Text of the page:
T  h  e     A  s  s  e  m  b  l  e  r                                 May 1994
      Newsletter of the Molecular Manufacturing Shortcut Group
##Table of Contents:

	##1: ISDC in Toronto
	##2: Officer Position Available
	##3: One Timeline for MM Developement
	##4: NSF Grant for Nanotechnology Developement
	##5: Membership Info
##1: ISDC in Toronto

	This year's annual MMSG chapter meeting will be held at the  
International Space Development Conference in Toronto.
	The conference will take place from May 27th-30th at the Regal 
Constellation Hotel.
	At the door registration is $90US or $30US for students.
	Room rates are: Sngl/Dbl $67US, Triple/Quad $77US. Reservations can 
be made by calling (800)268-4838.
##2: Officer Position Available

	The Position of Secretary for the MMSG will be up for grabs at the 
upcoming meeting in Toronto.  The current Secretary is resigning.
	The position of Secretary currently entails two primary functions: 
	To record the minutes of the annual meeting; and, to edit and 
publish this newsletter.
	The latter also involves gathering information and maintaining a 
current membership roster.

##3: One Timeline for Molecular Manufacturing Developement.
(taken from a letter from Tom McKendree)

	I think it would prove quite useful if we could get a few people to 
list what they consider to be the closer-term and longer-term specific 
benefits of nanotechnology.  The focus here, I believe, should be on the 
application more than the technology.

NEAR TERM ( <10 years)
 	Mainly things for science and technology, since it does not seem 
likely that you could make mass quantities of anything near term, but 
information can be easily replicated with current technology.
 	More general probes for examining proteins and molecular surfaces.  
Should include probes for making (some) specific molecular changes, and 
examining the results.
 	A device for directly building prototypes of novel molecules, and the 
information one gets from building and testing such (fairly) arbitrary  
 	A scanning probe system for "molecular archeology."  Take something of 
interest (like an HIV virus), fully characterize its outer surface to atomic 
precision, slowly remove fragements, one by one, fully char- acterizing at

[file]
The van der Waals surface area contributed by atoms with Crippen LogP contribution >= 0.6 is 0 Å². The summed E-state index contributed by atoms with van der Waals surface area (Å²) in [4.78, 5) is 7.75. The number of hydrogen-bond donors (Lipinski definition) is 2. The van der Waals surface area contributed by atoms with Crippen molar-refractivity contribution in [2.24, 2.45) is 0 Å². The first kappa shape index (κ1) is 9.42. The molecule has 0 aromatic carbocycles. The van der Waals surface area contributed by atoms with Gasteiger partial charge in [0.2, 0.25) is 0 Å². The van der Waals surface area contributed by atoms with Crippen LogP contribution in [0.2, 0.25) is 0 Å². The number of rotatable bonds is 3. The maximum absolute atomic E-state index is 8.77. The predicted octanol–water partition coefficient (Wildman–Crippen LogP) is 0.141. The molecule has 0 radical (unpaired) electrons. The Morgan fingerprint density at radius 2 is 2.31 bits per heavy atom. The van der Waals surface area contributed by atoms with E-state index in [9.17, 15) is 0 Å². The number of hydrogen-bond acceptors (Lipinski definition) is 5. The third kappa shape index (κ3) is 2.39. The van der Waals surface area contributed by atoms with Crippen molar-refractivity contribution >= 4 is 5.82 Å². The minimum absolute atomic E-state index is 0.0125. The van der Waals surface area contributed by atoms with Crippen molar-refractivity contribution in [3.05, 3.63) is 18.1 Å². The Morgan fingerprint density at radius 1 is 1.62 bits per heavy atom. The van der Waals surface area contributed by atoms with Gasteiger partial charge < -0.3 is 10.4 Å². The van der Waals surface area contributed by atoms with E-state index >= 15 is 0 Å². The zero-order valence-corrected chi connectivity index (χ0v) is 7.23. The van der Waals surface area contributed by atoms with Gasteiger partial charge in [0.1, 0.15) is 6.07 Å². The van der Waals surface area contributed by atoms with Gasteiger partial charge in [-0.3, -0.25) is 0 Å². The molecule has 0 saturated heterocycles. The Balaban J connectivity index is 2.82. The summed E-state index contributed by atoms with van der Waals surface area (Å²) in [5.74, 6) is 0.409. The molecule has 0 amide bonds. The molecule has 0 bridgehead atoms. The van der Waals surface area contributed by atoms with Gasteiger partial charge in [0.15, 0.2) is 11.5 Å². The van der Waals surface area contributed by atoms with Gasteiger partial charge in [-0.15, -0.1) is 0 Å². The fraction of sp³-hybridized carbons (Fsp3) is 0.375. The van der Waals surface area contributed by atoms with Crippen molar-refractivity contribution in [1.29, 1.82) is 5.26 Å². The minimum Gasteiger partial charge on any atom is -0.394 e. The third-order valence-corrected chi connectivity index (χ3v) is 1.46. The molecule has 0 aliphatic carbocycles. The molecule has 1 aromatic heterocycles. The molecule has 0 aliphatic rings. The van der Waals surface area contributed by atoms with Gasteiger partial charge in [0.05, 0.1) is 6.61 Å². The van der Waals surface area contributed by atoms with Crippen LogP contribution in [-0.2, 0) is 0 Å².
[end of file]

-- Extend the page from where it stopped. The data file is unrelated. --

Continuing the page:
each step.  In principle (and after building up experience, probably often in 
practice), one would have a very powerful, very general technique for 
characterizing in 3 dimensions, and to atomic precision, the structure of 
things like viruses.
 	Designed pharma- ceuticals are along one path to molecular 
nanotechnology, and they are a nearer term benefit of that path.
 	Kilobase/second DNA readers (for really fast genome sequencing),

MEDIUM TERM (5-15years) 	Molecular based computer memory.
 	Possibly (this is speculative before general molecular manufacturing) 
some  mass-producable molecular logic circuit that can be self configured 
(e.g.,  training neural nets) and thus forms a useful, and probably very high 
 performance, computer capability.
 	Quite possibly, the ability to make bulk structures (Aircraft panels 
and stringers, I-beams for buildings and bridges, etc) out of diamond-diamond 
composite, or some other "wonder" material.

FAR TERM (>10 years)
 	The key technical capability is a general ability to build molecular 
nanotechnology products.  This includes the ability to bootstrap production, 
which drives manufacturing costs to something very low (but not zero).
 	Something that looks like a microwave, and can build you anything in 
the Sears catalog for ~$1 per pound, often in under an hour.  Technologically 
capable  of building you another such molecular manufacturing system.  With the
right  systems design, individuals could have such machines build, at their own 
home, personal cars, houses, airplanes, orbital rockets, and other advanced 
systems. Publically available molecular manufacturing systems may deliberately 
not have all these cabilities.
 	A single-stage to fly-to-orbit vehicle massing less than 5 tons loaded 
(and less than 100 kg dry and empty) that can carry 4 people to orbit.
 	Affordable, robust, and potentially small, closed environment 
life-support systems.  A very general manufacturing capability, that will 
probably be able to take advantage of most in-situ resources.  All together, 
the ability for many people to affordably live in space.  This should include 
the ability of typical first world citizens (at least) to afford to settle in 
space without receiving a subsidy.  The hope of getting something resembling 
this is why MMSG supports the development of molecular nanotechnology.
 	Tiny computers, sensors and actuators, trivially cheap on a per-unit 
basis, allowing things like smart paint, clothes, furnature, walls, paper, 
jewelry, etc.
 	Given some time to develop medical capabilities, in general an ability 
to repair physical damage when the correct structure is known.  This should 
allow curing essentially all physical diseases, including aging.
 	Virtual fog I have technical questions about, but it would in essense 
be a  network of nanomachines filling a volume.  They would have the capbility 
to appear invisible, or to appear visible in broad ways, and they would be able 
to, as a network,transer forces.  The network would  have some very powerful